So how do you run your campaign in 2014 if you’re a Democrat and your president’s job approval numbers are not so good? That’s the question host Ken Rudin put to Democratic pollster and strategist Anna Greenberg in the latest installment of the Political Junkie. Greenberg acknowledges the weak numbers, the disappointing foreign policy and the history of the party of the president’s “six year itch.” But she also notes the poor numbers for Republicans in Congress and argues that issues such as pay equity and immigration overhaul are winning strategies for the Democrats in November.
April showers are bringing May primaries. And many of the primaries coming up this month — in North Carolina, Indiana, Kentucky and Georgia, for example — illustrate the split in the GOP between tea party and establishment forces. Bloomberg News’ Derek Wallbank discusses the latest round of bad headlines for House Republicans — the indictment of Rep. Michael Grimm (N.Y.) and the decision by the unfaithful Rep. Vance McAllister (La.) not to resign — while the Raleigh News & Observer’s Renee Schoof and retired Boise State University professor Jim Weatherby discuss hot primaries in North Carolina and Idaho, respectively.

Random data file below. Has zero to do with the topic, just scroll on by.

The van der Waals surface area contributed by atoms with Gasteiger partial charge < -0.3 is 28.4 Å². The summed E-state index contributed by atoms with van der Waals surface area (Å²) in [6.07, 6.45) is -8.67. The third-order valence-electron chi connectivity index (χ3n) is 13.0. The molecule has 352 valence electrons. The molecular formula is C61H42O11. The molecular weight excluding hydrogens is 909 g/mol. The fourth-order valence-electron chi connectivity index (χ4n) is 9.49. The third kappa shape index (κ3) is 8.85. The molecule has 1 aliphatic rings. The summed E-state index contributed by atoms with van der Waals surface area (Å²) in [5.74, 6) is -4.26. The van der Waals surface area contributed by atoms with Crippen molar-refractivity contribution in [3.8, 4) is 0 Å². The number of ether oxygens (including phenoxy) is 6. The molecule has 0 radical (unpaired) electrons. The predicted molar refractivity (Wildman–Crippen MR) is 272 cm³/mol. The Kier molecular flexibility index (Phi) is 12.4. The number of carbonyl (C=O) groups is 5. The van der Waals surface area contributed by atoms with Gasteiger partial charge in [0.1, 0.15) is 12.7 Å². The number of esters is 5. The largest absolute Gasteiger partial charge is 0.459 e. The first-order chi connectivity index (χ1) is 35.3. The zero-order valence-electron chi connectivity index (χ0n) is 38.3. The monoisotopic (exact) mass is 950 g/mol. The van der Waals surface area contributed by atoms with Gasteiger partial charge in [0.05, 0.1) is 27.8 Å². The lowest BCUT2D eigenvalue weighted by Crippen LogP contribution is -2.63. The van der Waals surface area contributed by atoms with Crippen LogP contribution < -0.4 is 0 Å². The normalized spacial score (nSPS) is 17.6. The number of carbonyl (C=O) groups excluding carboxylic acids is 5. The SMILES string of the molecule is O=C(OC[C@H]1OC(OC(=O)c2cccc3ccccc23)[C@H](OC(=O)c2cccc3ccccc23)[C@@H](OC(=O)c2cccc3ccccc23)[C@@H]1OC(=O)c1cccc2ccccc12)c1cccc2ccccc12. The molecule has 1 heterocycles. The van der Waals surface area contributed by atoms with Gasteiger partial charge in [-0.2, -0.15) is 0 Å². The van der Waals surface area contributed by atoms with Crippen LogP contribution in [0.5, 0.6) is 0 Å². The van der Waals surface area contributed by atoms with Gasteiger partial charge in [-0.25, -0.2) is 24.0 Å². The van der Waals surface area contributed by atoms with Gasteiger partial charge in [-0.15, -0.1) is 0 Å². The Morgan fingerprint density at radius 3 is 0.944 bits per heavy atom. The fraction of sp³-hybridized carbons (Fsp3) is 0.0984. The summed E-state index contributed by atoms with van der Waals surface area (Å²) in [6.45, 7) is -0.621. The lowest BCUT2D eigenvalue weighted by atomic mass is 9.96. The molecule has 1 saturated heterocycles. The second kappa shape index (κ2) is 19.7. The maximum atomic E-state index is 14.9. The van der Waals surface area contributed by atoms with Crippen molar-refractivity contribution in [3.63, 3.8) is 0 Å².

And this week in history goes back to May of 2009, when Supreme Court Justice David Souter announces his retirement. Heather Gerken, a professor at Yale Law School and a former Souter clerk, shares her thoughts and reflections of Souter, who was appointed by a conservative president but who became one of the court’s most liberal justices.
Ken Rudin, Host and Executive Producer
A.D. Quig, Producer and Editor
Douglas Bell, Coordinating Producer and Webmaster
Kristen Sorensen, Consultant
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